Forno Bravo Forum: The Wood-Fired Oven Community

Forno Bravo Forum: The Wood-Fired Oven Community (http://www.fornobravo.com/forum/)
-   What You Cooked Last Night (http://www.fornobravo.com/forum/f25/)
-   -   Prime Rib (http://www.fornobravo.com/forum/f25/prime-rib-19071.html)

WJW 03-11-2013 01:54 AM

Prime Rib
 
Cooked a sixteen pound prime rib night before last. Forgot to take pics.

Turned out great. Started a fire in the oven about eleven pm the night before. Medium sized fire....(say seven pieces of oak eighteen inches long by four inches in diameter). Let it burn for about twenty minutes and then pushed it to the back of the oven. Went to bed about midnight with the fire burning brightly and the entry completely open.

Before going to work the following morning (approx eight thirty a.m.) I put the door on the oven. Because it had been open all night long, the surface temp of the bricks had dropped to 320. I came back to the house around ten-thirty a.m. and the oven interior had jumped back up to 370 from heat stored in the masonry migrating back to the surface. I cleaned out the ash, and damp mopped the masonry. Went back to the office.

At 5:30 pm I put the sixteen pound prime rib in the oven. (Technically speaking, it was a a whole rib-eye roast, rather than a prime rib or standing rib roast because the bones had been removed.) Pulled the roast from the oven at approx 7:30. Internal temp of the meat was my usual temp of 126. Covered with aluminum foil and a dish towell and let rest for thirty minutes.

Came out fantastic.

Bill

mrchipster 03-11-2013 07:02 AM

Re: Prime Rib
 
Do you know the temp of the oven when you put the meat in at 5:30 and would you also like to share your rub recipe?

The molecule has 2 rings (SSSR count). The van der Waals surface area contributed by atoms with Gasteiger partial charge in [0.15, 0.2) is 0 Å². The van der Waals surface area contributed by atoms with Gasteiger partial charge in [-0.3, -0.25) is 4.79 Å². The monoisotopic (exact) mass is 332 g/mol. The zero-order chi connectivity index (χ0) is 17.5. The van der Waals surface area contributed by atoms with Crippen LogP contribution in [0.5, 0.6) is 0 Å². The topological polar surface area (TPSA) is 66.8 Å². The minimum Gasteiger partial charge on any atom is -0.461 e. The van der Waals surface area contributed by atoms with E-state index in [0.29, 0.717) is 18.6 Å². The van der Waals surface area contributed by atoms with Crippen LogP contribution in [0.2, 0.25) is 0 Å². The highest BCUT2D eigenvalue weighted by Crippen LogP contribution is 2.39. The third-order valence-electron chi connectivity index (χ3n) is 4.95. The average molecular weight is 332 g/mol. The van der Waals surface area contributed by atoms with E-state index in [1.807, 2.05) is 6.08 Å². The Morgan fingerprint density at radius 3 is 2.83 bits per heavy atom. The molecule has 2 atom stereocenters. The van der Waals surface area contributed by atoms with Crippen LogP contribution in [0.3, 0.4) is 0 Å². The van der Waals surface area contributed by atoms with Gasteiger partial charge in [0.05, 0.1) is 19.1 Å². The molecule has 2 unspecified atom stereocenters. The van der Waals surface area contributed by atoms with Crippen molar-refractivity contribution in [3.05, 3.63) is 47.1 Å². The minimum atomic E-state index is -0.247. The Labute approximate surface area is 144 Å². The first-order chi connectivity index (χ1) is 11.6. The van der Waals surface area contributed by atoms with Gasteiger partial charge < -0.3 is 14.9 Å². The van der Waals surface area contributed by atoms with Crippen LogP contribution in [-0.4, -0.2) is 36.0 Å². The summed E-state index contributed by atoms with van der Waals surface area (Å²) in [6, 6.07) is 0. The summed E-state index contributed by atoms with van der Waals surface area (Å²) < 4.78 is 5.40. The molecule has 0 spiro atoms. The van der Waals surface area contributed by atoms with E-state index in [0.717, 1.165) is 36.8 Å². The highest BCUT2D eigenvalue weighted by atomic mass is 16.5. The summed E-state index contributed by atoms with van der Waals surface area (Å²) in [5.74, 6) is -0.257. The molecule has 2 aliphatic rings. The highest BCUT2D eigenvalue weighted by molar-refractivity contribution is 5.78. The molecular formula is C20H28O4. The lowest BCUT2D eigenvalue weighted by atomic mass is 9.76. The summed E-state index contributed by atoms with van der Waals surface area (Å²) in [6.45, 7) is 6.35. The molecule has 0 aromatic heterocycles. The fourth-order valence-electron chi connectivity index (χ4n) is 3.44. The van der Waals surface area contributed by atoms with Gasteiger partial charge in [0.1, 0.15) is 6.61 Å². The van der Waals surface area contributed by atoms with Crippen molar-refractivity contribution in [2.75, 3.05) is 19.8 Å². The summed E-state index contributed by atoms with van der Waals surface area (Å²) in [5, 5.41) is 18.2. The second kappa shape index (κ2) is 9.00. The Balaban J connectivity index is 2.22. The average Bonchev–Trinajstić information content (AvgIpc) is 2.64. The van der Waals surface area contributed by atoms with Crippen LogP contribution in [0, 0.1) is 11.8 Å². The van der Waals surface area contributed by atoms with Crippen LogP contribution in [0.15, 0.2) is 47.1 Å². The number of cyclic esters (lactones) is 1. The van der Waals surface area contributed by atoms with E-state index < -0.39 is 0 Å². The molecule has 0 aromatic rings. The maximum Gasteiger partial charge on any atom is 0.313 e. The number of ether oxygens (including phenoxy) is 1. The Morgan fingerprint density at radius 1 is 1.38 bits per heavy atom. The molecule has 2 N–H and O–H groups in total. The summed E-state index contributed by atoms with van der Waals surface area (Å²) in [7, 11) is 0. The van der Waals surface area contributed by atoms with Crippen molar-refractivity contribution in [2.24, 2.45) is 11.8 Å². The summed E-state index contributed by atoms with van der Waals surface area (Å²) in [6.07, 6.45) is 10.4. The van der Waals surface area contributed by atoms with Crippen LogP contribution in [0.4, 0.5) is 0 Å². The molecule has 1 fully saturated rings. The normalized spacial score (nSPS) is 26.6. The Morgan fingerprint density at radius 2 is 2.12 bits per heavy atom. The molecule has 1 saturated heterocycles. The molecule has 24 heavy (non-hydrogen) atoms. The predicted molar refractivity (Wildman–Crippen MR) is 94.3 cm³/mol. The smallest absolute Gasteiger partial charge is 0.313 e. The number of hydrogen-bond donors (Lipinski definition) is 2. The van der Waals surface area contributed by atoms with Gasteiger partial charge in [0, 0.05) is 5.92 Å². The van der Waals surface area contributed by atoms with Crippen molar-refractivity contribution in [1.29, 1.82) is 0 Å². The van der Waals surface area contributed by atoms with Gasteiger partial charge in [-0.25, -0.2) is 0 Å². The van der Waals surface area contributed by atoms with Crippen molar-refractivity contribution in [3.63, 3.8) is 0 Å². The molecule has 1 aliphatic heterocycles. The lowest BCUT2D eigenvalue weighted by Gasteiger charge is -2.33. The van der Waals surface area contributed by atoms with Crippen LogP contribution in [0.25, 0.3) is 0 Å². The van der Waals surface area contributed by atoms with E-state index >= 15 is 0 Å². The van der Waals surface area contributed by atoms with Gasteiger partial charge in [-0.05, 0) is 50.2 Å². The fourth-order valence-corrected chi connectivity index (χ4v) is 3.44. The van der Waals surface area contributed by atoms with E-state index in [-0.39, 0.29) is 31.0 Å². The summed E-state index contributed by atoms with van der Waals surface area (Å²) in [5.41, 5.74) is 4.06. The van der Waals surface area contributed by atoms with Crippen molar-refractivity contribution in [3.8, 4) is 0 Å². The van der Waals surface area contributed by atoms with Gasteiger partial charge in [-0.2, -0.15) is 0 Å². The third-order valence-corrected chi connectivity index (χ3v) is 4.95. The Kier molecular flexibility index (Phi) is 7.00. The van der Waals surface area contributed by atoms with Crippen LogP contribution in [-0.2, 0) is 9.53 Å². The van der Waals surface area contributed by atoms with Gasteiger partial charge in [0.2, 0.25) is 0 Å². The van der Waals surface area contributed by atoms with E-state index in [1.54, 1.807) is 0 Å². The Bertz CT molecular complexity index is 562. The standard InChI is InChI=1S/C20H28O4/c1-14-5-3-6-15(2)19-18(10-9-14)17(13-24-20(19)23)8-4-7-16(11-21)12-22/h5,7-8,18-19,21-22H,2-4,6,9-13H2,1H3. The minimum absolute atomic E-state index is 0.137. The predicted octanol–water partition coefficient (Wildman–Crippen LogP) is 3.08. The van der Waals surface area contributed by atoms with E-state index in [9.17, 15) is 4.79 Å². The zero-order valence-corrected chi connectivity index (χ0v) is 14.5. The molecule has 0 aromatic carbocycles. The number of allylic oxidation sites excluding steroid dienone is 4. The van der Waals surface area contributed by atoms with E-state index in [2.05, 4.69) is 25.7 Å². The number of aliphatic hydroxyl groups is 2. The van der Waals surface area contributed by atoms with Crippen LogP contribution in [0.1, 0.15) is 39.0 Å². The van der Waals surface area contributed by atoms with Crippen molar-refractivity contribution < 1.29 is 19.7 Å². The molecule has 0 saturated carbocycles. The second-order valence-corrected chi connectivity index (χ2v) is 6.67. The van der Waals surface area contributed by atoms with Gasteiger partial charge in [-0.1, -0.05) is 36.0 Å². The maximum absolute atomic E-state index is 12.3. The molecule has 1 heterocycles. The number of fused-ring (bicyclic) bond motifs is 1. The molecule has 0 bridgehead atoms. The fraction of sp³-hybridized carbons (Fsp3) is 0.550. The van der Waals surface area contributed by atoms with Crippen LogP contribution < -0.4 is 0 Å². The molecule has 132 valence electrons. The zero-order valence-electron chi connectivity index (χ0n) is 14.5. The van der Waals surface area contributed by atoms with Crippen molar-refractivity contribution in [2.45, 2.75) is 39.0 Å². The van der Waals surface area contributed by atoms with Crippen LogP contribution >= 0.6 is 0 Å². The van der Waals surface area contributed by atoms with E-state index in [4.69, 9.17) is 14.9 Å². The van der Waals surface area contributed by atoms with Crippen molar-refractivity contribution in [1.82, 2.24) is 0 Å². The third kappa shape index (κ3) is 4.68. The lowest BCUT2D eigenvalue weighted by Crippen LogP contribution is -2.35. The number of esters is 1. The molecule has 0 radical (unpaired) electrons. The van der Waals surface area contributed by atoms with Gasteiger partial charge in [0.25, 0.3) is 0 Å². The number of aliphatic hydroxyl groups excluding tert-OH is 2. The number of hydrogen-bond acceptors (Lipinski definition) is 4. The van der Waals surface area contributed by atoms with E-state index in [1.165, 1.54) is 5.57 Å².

Final internal temp of 126 seems a little low is that a typo?

What was the rib roast contained in? on a grate, in a roaster? on a flat pan? covered during cook or uncovered?

Thanks

Chip

WJW 03-11-2013 11:57 AM

Re: Prime Rib
 
The oven temp was about 325-330 when the roast went in.

Temp of 126 is not a typo. Although this is my first prime rib in my pizza oven, I've cooked (on average) five prime ribs a year for the past fifteen years. I've done all of the various ways you'll see suggested...start at 400 for fifteen minutes then reduce to 275...or cook the whole time at 200 degrees....etc. About ten years ago I finally decided the one I find that works best and most reliablly for me is to simply but it in at 325 and pull it when the internal temp (at the deepest part of the meat) is 125-127.

The internal temp will continue to rise after being pulled from the oven as the roast is resting. I always let my roast sit for at least 20 minutes and sometimes up to forty. So long as you cover with foil and a dish towel it's still plenty hot inside. By the time I carve the roast, the internal temp is significantly higher than 126. Probablly ten degrees higher. Pulling the roast at that temp will result in meat which is medium rare in the middle 50%, with the 25% on each end being medium to medium well. The end cuts are well done. It really is idiot proof and perfect every time if you do it that way.


I've seen those recipies on line telling people to pull the roast when the temp is 135 or even higher. That is complete b.s. If you cook a roast to that temp before pulling from the oven I guarantee that the roast will be extremely well done. Obviously, if you are cooking the roast at a temp significantly below 325 you need to take into account that the temp rise during the resting period will not be as significant because there is less residual heat trapped in the outer layers of the roast.